Forensics Unit 1 Review

What factors affect how we observe something?

Emotional states, whether you are alone or with a group of people, the number of people and/or animals in the area, the type of activity that is going on around you, how much activity is occurring around you.

What are the first tasks of a forensic scientist at a crime scene?

Analyze and interpret blood spatter patterns, make observations of crimes based on autopsies, and take photographs and videos of victims and crime scenes. (Find, examine, and evaluate evidence from a crime scene. Apply scientific knowledge to analyze the crime scene)

Explain the difference between criminology and criminalistics. Which one would also be a definition for forensic science?

Criminalistics- The scientific examination of physical evidence for legal purposes. Criminology- Another term for forensic science: Includes psychology, studying the crime scene for motive, traits and behavior that will help interpret the evidence.

Where do forensic scientists work?

(forensic labs) crime labs, police departments, medical labs, independent agencies, and hospitals.

What are limits of perception?

Selective information take-in, unconsciously apply filters, conscious effort, not always accurate, not always reflective of reality, level of interest, stress, concentration, distractions, personal beliefs, motives

Whose observations are important in a criminal investigation?

Forensic scientist, police officers, photographers, eyewitnesses

What was the purpose of the innocence project?

works to free the innocent, prevent wrongful convictions, and create fair, compassionate, and equitable systems of justice for everyone. (prevent injustices)

Why do eyewitness accounts vary from person to person? What sorts of things can influence a witness's observation?

memory accuracy, stress factors, violence/disturbance, biases, errors, false information, distraction, interest

Define Forensic Science

Application of science to criminal and civil laws that are enforced by the criminal justice system.Includes areas of biology, chemistry, physics, geology, and more.Present results in court to a judge/juryResults not necessarily reviewed or they are reviewed by the "other side"If results are incorrect, innocent person can be wrongly convicted - prison or death possible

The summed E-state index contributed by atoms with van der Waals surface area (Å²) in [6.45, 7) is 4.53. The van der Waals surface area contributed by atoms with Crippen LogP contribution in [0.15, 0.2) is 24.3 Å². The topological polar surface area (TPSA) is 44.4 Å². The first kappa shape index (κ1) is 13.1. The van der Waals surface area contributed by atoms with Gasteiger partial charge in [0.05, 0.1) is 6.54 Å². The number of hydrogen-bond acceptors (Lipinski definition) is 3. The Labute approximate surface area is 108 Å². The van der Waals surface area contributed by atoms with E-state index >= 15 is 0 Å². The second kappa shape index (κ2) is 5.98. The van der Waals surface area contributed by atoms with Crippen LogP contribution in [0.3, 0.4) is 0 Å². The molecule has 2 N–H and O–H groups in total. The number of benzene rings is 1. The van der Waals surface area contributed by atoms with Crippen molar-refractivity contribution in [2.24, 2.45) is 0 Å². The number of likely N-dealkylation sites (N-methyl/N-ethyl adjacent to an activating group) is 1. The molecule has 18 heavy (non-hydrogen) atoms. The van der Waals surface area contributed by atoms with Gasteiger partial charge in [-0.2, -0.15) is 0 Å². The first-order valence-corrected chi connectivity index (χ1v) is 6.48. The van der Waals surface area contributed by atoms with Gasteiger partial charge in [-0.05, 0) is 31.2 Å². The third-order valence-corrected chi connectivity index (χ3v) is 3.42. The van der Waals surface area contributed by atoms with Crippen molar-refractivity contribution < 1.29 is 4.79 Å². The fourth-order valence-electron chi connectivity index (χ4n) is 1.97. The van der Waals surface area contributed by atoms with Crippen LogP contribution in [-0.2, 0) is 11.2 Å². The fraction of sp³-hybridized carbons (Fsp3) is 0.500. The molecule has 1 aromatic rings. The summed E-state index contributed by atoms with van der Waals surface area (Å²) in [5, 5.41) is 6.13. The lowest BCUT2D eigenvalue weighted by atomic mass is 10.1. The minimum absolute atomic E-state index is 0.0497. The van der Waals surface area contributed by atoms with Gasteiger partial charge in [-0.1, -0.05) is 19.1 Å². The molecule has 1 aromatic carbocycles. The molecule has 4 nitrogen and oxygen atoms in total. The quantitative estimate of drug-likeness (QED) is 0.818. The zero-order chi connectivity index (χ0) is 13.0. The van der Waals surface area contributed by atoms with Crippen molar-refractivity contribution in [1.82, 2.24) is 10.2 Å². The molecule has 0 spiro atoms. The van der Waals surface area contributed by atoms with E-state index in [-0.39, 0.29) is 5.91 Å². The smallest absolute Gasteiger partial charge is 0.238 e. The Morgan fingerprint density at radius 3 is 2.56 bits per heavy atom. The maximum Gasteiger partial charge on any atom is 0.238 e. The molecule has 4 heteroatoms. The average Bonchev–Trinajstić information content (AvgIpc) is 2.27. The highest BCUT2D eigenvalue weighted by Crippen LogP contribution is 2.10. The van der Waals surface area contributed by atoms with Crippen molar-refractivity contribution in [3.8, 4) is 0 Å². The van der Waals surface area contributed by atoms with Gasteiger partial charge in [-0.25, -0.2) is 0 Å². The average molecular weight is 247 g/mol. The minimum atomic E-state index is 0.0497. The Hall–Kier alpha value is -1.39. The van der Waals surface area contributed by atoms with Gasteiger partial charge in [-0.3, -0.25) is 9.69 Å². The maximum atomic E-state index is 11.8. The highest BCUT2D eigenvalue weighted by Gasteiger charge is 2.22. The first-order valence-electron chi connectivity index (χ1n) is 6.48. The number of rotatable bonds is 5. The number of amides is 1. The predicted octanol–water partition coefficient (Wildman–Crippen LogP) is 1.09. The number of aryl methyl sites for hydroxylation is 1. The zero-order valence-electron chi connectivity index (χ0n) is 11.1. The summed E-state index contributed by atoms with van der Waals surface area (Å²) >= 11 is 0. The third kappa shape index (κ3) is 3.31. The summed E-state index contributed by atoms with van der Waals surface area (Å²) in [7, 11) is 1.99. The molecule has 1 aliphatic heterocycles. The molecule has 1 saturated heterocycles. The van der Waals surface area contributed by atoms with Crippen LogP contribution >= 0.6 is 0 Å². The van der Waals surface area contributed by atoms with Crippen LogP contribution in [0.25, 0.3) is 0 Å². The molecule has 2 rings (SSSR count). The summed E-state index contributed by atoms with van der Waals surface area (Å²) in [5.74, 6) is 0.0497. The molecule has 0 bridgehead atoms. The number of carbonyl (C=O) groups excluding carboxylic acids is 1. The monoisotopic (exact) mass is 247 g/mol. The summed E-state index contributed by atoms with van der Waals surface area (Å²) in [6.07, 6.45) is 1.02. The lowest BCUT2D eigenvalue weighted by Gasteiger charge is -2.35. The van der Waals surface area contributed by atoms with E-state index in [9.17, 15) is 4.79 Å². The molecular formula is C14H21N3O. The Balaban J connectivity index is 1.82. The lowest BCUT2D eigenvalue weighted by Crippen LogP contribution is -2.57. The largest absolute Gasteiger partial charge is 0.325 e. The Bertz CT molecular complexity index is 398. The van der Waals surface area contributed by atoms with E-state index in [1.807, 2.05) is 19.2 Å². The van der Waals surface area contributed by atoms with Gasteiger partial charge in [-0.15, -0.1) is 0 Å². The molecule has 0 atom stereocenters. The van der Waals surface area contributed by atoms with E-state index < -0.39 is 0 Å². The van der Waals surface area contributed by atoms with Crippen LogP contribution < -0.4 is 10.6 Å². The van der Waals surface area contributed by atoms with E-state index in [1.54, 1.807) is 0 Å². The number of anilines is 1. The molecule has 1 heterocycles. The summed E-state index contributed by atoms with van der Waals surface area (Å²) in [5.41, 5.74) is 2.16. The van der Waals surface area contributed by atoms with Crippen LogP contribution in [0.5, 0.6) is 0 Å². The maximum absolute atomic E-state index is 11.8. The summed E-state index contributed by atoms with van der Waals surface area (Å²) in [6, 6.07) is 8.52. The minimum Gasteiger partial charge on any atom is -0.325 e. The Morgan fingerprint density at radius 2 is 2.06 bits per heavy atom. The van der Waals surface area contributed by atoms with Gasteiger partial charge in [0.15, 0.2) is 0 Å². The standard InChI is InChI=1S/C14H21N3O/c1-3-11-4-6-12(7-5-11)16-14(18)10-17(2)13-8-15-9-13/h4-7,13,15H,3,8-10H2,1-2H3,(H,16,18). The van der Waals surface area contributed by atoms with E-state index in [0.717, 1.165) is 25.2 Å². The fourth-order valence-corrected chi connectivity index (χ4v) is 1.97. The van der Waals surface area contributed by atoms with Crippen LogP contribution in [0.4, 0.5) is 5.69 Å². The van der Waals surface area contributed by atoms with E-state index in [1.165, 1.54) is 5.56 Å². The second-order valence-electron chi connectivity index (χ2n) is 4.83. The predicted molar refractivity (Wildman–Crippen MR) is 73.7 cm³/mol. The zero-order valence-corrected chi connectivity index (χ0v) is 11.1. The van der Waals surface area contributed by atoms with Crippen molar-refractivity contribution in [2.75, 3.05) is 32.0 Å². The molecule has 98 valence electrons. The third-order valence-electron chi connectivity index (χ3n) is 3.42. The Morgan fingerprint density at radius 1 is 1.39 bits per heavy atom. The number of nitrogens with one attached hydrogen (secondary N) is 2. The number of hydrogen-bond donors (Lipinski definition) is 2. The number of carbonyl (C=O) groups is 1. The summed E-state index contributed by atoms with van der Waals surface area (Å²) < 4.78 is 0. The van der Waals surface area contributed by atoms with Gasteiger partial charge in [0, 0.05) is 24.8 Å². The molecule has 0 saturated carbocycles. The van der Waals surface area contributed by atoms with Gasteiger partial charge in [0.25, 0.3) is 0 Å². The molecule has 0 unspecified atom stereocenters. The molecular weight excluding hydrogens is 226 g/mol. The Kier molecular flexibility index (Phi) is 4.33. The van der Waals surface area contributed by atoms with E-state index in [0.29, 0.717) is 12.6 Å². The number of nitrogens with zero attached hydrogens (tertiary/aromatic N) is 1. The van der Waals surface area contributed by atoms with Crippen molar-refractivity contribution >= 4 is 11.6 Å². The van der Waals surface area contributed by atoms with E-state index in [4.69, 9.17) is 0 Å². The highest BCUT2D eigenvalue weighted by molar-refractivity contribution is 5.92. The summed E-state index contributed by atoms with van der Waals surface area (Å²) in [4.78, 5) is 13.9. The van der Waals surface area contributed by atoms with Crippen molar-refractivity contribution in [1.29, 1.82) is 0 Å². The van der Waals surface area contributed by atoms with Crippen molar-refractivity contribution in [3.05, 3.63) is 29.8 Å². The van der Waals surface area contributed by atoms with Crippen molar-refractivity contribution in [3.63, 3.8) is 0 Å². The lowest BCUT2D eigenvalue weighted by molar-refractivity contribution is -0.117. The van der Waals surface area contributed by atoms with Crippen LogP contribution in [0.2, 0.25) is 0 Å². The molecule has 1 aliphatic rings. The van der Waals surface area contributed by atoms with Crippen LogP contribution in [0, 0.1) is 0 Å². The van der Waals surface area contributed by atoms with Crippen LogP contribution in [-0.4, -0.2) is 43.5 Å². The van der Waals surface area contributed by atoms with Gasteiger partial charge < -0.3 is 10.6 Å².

A public official whom may or may not be trained in medical sciences in charge of signing off on death certificate.

Medical examiner

A medical doctor in which performs autopsies and evaluates investigative information.

Forensic Scientist

Provides impartial scientific evidence for use in courts of law and links evidence to crimes and suspects by identifying and comparing relevant material.

Crime Scene Investigator

Involves in complex crime scene investigation packaging evidence to a a lab and preparing detailed reports.

What is the difference between the scientific method used in forensic science compared to other scientific fields?

Basic science publishes results in scientific journals for others to review, whereas forensic science presents results in court to a judge/jury.

What are the important tools/skills of the crime scene investigator?

Responsible for complex crime scene investigationsDevelop, secure, and package physical evidence for scientific researchPrepare detailed reports on observations and activities at a scene for the law enforcement agency responsible for the investigation of the crimeTestify in court regarding findings and processing methods used at the scene.


supports law enforcement by analyzing evidence.


analyzes illicit drugs.


regulate alcohol, tobacco, and firearms.

Secret Service

protection of people and investigative counterfeit money and credit cards.



What do you need to do to be a good observer?

observe systematically, turn off filters, avoid jumping to conclusions, compensate for faulty memories, etc.

What is the goal of the defense attorney? The prosecution?

Defense: Does NOT have to prove innocence.Prosecution: must provide guilt beyond a reasonable doubt.

Summarize the 16 statements from the national Code for Professional Responsibility for Forensic Science and Forensic Medicine Service Providers.

1. Accurately represent experience and expertise2. Pursue professional competency3. Commit and benefit from continuous learning and training.4. Promote valid methods5. Use materials appropriately6. Avoid participation in conflicts of interest.7. Conduct full, fair, and unbiased examinations.8. Make and retain full, clear, and accurate detailed records.9. Base conclusions on sufficiency not outside influence.10. Do not render conclusions outside one's expertise.11. Prepare reports in unambiguous terms disclosing all limitations.12. Do not alter records or withhold information from reports.13. present accurate and complete data in reports.14. Communicate honestly and fully once a report is issued unless prohibited by law.15. Document and notify management or quality assurance personnel of adverse events.16. Ensure reporting through proper management channels.